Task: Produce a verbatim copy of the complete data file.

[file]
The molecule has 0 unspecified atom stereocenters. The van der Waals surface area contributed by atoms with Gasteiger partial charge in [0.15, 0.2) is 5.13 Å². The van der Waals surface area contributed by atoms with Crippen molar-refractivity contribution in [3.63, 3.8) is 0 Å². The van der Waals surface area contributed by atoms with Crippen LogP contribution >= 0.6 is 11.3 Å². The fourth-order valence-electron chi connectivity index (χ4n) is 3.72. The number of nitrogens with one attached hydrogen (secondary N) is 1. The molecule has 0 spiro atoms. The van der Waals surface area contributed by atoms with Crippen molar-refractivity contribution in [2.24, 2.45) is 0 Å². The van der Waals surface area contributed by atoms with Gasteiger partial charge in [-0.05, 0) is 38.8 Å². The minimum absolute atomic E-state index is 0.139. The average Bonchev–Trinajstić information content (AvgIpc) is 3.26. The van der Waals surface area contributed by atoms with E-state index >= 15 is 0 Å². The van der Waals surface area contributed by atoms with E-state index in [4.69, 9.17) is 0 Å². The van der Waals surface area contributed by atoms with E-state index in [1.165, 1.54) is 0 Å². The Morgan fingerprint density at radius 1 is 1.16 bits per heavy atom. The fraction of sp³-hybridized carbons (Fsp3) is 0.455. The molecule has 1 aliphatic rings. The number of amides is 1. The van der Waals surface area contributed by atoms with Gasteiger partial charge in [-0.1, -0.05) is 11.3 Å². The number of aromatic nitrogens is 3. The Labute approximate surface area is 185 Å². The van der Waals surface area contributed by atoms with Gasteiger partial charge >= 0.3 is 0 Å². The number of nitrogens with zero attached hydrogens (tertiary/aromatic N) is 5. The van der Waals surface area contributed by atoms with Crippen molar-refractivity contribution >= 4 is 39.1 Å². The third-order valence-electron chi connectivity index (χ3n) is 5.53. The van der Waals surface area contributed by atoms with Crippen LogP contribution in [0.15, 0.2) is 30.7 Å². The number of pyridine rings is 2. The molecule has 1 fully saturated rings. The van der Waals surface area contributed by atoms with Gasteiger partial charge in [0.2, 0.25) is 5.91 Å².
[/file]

The molecule has 0 unspecified atom stereocenters. The van der Waals surface area contributed by atoms with Gasteiger partial charge in [0.15, 0.2) is 5.13 Å². The van der Waals surface area contributed by atoms with Crippen molar-refractivity contribution in [3.63, 3.8) is 0 Å². The van der Waals surface area contributed by atoms with Crippen LogP contribution >= 0.6 is 11.3 Å². The fourth-order valence-electron chi connectivity index (χ4n) is 3.72. The number of nitrogens with one attached hydrogen (secondary N) is 1. The molecule has 0 spiro atoms. The van der Waals surface area contributed by atoms with Crippen molar-refractivity contribution in [2.24, 2.45) is 0 Å². The van der Waals surface area contributed by atoms with Gasteiger partial charge in [-0.05, 0) is 38.8 Å². The minimum absolute atomic E-state index is 0.139. The average Bonchev–Trinajstić information content (AvgIpc) is 3.26. The van der Waals surface area contributed by atoms with E-state index >= 15 is 0 Å². The van der Waals surface area contributed by atoms with E-state index in [4.69, 9.17) is 0 Å². The van der Waals surface area contributed by atoms with E-state index in [1.165, 1.54) is 0 Å². The Morgan fingerprint density at radius 1 is 1.16 bits per heavy atom. The fraction of sp³-hybridized carbons (Fsp3) is 0.455. The molecule has 1 aliphatic rings. The number of amides is 1. The van der Waals surface area contributed by atoms with Gasteiger partial charge in [-0.1, -0.05) is 11.3 Å². The number of aromatic nitrogens is 3. The Labute approximate surface area is 185 Å². The van der Waals surface area contributed by atoms with Gasteiger partial charge >= 0.3 is 0 Å². The number of nitrogens with zero attached hydrogens (tertiary/aromatic N) is 5. The van der Waals surface area contributed by atoms with Crippen molar-refractivity contribution >= 4 is 39.1 Å². The third-order valence-electron chi connectivity index (χ3n) is 5.53. The van der Waals surface area contributed by atoms with Crippen LogP contribution in [0.15, 0.2) is 30.7 Å². The number of pyridine rings is 2. The molecule has 1 fully saturated rings. The van der Waals surface area contributed by atoms with Gasteiger partial charge in [0.2, 0.25) is 5.91 Å².